Non-violence is usually celebrated by people who don’t have to fight every day for their immediate survival. The oppressed use violence as a means of self-defense and this self-defense is portrayed as “violence” because an uprising will only be legitimate to an oppressor when it is on his terms. The oppressor will always find a fault in the model of revolution as long as the revolution is against him. In short, the oppressor demands that you revolt under the rules and guidelines of the same system against which you are revolting. 

Isn’t that funny?

The violence of the oppressed is a ‘necessary evil”. It may not be a political cure and must be strategically implemented so that it does not lose popular support for a struggle. It often begins by non-violent means and later evolves into a liberation struggle.

Non-violence can bring awareness to injustice but can rarely ever make enough difference to create a change. Violence is the cry of an oppressed who are so desperate they have no other practical way of achieving liberation. This is why non-violence carries favor among the privileged. Armed struggle is often portrayed as an “ineffective and hateful” mode of resistance but the armed struggle is a love of freedom. Love is sacrificial and brave, which risks imprisonment and death.

Arguing “violence is the same no matter who does it” is just a means to discredit the oppressed. Much like #AllLivesMatter, they pretend that class divisions don’t exist. Palestinians stone-pelters can in no way be compared to the Israeli military that destroys their homes. Similarly, the African Americans’ “violent protest” cannot be compared to the biased law enforcement and racially driven police brutalities against them.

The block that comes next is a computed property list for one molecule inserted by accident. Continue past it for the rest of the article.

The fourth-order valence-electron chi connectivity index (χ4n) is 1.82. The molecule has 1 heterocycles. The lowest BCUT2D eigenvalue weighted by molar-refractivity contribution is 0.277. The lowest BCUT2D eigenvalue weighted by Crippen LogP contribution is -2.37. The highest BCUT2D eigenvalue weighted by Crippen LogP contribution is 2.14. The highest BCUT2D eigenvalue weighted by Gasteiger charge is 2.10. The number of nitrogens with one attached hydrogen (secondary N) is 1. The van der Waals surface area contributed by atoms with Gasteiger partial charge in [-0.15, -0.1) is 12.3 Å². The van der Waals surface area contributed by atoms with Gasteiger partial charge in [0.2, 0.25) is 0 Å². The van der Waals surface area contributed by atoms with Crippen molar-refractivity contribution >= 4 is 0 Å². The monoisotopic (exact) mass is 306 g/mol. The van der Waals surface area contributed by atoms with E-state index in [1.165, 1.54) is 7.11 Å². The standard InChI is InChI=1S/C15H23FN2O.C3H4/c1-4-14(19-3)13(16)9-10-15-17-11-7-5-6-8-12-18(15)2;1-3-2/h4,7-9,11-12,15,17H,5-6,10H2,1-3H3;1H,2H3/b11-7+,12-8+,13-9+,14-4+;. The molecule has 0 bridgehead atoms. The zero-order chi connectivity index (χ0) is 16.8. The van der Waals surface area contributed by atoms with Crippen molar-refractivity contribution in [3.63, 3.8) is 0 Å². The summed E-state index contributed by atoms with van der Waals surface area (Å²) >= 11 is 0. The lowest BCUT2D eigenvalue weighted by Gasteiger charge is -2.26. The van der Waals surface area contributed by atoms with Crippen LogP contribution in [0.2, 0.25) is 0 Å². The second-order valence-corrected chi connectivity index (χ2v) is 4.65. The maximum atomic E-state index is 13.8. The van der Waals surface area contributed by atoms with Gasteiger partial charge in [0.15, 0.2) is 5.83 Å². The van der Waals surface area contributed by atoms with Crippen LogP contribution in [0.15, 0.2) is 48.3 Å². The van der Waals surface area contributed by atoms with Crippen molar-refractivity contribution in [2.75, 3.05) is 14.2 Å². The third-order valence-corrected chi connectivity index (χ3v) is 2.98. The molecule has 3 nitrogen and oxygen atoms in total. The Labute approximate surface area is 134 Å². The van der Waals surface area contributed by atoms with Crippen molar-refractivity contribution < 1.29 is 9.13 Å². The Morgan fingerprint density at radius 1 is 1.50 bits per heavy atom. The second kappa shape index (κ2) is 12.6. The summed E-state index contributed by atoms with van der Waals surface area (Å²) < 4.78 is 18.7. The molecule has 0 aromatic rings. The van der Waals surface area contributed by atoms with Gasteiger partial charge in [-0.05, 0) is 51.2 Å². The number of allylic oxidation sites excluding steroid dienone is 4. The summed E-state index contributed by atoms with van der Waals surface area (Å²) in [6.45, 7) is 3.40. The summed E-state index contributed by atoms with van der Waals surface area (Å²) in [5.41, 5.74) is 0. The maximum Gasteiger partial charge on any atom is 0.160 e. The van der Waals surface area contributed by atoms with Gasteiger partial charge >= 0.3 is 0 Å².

Equating the violence of different social communities benefits only the privileged. Because it’s easier to preserve your power if it cannot be named. As a metaphor from the movie The Usual Suspect (1995), says “the greatest trick the devil ever played was to convince the world he didn’t exist”.

Martin Luther King Jr. had pointed out the differences between the violence of the oppressed and the oppressor. On April 4, 1967, Martin Luther King Jr. in his speech Beyond Vietnam said: “I knew that I could never again raise my voice against the violence of the oppressed in the ghettos without having first spoken clearly to the greatest purveyor of violence in the world today – my government.” But the irony is white people using Martin Luther King’s words against his people to pacify them, to disarm them, to quell their rage, to silence them.

This isn’t to say we should “champion violence” or something, but we would be foolish to not use it in times of necessity.

We don’t have the time to patronize pacifism. We aim to overturn all existing social conditions. Our aim is liberation. Liberation can’t wait. Seize the time.


Nadim Iqbal Khan and Sumaiya Mohammad are student activists based in Delhi. Views expressed here are personal.